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- From: "Neil Bradley" <firstname.lastname@example.org>
- To: email@example.com
- Date: Mon, 25 Aug 1997 22:51:46 +0000
>Sean Mc Grath
> >On Mon, 25 Aug 1997, Sean Mc Grath wrote:
> >> User A : "What file format is that?"
> >> User B : "It's MicroScape XML."
> >> User A : "I better buy a copy of MicroScape so - otherwise the white space
> >> will get busted again".
> [Liam Quin]
> >If this happens, it wlil be time to standardise whitespace handling at the
> >applicaton level, perhaps. Right now, I fnd this argument totally bogus.
> What are you saying? Lets wait and see if the horse bolts - if he
> does we will lock the barn door?
> Sean Mc Grath
I agree with you totally. The horse will bolt, for certain. I want to
be able to use XML editor A, and allow people to view the
output on browser B and C, publish it on DTP system D,
send the data to someone else using editor E,
and let people search for pseude-elements using extended pointers
in products E and F, and all without extra spaces appearing or
vital spaces disappearing at any point.
I cannot understand why some people think this will not be problem.
We are getting extreme views here, from let the XML processor handle
it, to let every application do its own thing. Neither position is acceptable.
OK, lets rule out special cases. I can accept that CML and CDF etc
will have their own strict rules, perhaps, but I am far more
concerned with general document editing and publishing (the sort of
things HTML and SGML have been primarily used for).
Personally, I am happy to say this issue is beyond the XML processor,
and should be handled by the application. Fine. But let all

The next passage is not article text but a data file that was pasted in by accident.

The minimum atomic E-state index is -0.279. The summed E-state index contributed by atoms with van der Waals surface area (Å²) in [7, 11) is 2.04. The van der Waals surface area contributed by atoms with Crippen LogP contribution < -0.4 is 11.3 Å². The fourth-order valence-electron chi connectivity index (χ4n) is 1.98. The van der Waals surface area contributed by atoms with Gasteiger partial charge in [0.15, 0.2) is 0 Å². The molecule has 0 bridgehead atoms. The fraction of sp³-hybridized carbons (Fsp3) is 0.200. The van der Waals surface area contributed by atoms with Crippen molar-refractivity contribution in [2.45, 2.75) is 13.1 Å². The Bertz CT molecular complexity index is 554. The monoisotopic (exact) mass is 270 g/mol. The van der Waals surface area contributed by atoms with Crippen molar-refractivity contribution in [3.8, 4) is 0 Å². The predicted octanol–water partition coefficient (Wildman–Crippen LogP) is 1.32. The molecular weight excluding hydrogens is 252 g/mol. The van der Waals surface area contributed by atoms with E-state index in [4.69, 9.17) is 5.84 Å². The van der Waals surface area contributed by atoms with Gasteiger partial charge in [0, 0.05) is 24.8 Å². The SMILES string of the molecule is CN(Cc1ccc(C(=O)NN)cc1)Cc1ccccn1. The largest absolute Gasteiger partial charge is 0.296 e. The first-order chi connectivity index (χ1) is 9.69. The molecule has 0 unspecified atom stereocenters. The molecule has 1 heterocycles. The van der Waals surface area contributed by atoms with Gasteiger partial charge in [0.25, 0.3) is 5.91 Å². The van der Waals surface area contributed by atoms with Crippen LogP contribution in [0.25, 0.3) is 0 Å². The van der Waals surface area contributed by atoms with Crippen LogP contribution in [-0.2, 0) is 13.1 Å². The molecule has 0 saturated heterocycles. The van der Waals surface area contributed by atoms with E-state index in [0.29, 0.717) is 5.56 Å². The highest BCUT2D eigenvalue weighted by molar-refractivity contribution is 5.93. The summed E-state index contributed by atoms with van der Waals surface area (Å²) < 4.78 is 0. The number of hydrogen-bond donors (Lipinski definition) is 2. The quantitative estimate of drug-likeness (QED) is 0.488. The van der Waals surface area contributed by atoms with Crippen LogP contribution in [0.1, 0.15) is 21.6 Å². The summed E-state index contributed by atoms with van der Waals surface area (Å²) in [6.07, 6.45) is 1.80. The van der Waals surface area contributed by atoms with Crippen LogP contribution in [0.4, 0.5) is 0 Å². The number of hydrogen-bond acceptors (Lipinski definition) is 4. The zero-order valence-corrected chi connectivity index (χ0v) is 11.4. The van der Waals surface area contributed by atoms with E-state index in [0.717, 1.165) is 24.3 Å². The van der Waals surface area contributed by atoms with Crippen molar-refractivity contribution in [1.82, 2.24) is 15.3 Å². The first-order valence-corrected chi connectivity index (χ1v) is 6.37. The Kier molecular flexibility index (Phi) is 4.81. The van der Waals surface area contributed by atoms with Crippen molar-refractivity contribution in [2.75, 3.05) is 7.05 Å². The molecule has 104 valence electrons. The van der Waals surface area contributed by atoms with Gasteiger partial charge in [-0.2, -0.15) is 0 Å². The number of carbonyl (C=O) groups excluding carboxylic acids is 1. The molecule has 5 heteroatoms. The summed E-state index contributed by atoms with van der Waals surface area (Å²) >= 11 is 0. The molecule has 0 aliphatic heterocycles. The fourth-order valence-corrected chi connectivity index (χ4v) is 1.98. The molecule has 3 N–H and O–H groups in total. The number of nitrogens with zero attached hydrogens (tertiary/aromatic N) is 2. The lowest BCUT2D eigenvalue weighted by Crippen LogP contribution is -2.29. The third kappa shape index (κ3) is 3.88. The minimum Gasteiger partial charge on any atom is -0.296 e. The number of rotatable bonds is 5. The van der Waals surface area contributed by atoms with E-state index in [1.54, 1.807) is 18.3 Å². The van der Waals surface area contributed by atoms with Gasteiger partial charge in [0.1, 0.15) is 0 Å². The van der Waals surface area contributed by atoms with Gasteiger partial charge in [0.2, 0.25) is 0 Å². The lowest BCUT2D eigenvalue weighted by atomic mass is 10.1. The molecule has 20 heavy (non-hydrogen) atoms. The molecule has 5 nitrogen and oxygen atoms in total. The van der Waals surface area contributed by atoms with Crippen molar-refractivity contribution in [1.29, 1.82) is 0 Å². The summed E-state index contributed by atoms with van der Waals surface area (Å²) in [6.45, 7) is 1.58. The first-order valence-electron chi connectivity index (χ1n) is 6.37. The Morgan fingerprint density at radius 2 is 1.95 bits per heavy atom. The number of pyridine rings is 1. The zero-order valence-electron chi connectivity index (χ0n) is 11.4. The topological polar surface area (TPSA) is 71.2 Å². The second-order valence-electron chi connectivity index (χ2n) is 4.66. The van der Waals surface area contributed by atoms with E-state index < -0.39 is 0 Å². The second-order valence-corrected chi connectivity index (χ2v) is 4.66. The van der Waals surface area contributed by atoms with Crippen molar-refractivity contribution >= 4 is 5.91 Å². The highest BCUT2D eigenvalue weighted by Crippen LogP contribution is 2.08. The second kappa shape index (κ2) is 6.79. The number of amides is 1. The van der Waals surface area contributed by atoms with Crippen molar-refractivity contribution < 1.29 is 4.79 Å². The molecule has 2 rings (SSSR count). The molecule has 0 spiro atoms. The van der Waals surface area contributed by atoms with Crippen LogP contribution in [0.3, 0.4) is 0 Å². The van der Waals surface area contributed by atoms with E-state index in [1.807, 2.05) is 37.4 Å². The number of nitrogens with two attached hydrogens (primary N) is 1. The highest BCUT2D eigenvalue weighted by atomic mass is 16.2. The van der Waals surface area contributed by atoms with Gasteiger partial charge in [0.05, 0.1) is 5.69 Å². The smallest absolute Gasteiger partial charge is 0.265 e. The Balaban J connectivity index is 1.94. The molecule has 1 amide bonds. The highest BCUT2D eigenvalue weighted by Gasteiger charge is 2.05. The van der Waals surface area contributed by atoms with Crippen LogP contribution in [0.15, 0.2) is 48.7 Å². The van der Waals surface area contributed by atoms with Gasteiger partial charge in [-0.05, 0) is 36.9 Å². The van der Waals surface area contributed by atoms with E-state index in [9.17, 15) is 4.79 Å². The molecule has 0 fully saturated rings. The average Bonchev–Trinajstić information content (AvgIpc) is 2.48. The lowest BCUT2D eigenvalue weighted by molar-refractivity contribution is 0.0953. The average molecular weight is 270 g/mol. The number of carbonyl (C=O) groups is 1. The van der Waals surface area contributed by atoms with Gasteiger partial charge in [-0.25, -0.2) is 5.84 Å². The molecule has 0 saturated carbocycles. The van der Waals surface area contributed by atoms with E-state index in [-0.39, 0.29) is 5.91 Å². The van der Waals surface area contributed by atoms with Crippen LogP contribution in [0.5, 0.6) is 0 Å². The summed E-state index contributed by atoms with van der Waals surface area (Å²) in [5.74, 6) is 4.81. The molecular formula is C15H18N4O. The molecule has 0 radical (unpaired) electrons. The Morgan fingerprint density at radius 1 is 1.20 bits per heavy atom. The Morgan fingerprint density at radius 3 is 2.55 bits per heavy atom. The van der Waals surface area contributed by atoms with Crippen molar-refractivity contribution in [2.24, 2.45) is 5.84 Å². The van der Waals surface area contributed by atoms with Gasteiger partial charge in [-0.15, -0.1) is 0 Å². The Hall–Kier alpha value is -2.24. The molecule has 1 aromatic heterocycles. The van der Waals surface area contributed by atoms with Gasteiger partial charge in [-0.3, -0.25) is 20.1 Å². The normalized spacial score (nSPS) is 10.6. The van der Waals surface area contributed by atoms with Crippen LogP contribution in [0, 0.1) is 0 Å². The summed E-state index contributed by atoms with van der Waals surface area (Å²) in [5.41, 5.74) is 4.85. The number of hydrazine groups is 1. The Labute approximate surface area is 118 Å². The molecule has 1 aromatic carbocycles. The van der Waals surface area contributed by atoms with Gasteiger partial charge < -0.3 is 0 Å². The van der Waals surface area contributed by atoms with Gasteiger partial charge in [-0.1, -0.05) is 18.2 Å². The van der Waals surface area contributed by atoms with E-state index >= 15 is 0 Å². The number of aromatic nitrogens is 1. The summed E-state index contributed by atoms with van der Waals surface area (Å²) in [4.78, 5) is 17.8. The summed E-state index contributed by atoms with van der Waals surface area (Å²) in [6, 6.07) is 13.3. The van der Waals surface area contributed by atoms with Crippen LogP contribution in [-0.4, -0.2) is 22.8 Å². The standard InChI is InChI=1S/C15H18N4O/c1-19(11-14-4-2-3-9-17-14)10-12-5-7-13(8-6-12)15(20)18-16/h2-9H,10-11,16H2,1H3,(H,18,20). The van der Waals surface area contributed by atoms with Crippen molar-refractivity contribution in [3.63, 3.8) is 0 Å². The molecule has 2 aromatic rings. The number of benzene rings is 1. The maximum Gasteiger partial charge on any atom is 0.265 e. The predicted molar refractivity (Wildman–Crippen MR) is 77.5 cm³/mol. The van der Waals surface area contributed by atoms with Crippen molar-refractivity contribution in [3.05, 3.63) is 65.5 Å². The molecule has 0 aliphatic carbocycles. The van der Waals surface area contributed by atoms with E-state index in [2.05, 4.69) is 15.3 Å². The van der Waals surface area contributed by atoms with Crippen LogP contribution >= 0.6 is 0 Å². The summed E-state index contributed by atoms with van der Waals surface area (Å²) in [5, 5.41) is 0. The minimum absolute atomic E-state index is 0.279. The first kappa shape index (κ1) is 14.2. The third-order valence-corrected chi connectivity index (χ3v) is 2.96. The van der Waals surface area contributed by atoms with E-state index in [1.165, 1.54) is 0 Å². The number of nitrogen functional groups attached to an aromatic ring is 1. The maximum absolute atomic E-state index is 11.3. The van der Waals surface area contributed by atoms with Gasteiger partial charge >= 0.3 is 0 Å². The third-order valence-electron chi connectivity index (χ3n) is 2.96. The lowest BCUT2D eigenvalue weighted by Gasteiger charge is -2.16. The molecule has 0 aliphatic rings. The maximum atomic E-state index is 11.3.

PUBLISHING RELATED applications adopt the same guidelines. Too many
developers are going to miss problems which we could help avoid if we
could arrive at even a partial setof guidelines. Personally, I think
we can achieve more than this.
Do we want XML to gain a reputation as an unreliable
data exchange and publishing format?
We should not have to burden document authors with processing codes,
etc. People want the ease of use of HTML (and, dare I say it, SGML
too, in this respect at least). I still think this is unnecessary.
Others have recently proposed the style sheet as the answer, and I
agree. My original proposal to base some of the rules on in-line/block definitions
assumed this approach. It is more reliable than
element content versus mixed content. I do not, however, think we
need to go as far as waiting for the official DSSSL based style sheet
to be completed. I for one do not believe all XML-aware applicaitons
will use it, and certainly not in the short term. Any config file or
style sheet will suffice.
People are also proposing all kind of Unicode special characters to
perform vital tasks. Let's remember here that few people even have
the specification, let alone use this set extensively. I am sure its
time will come, but let us be realistic. XML is going to be in
widespread use first, and needs to be workable with 7-bit ASCII, if
possible, and ISO 8859 if not.
I did not expect the rules I (nervously and tentatively) proposed to be acceptable.
But I did hope they could form the basis of detail discussion, from
which a better set of rules would emerge. Unfortunately, we seem to
be getting nowhere. I am trying not to depair. But it's hard.
Neil Bradley - Author of The Concise SGML Companion.
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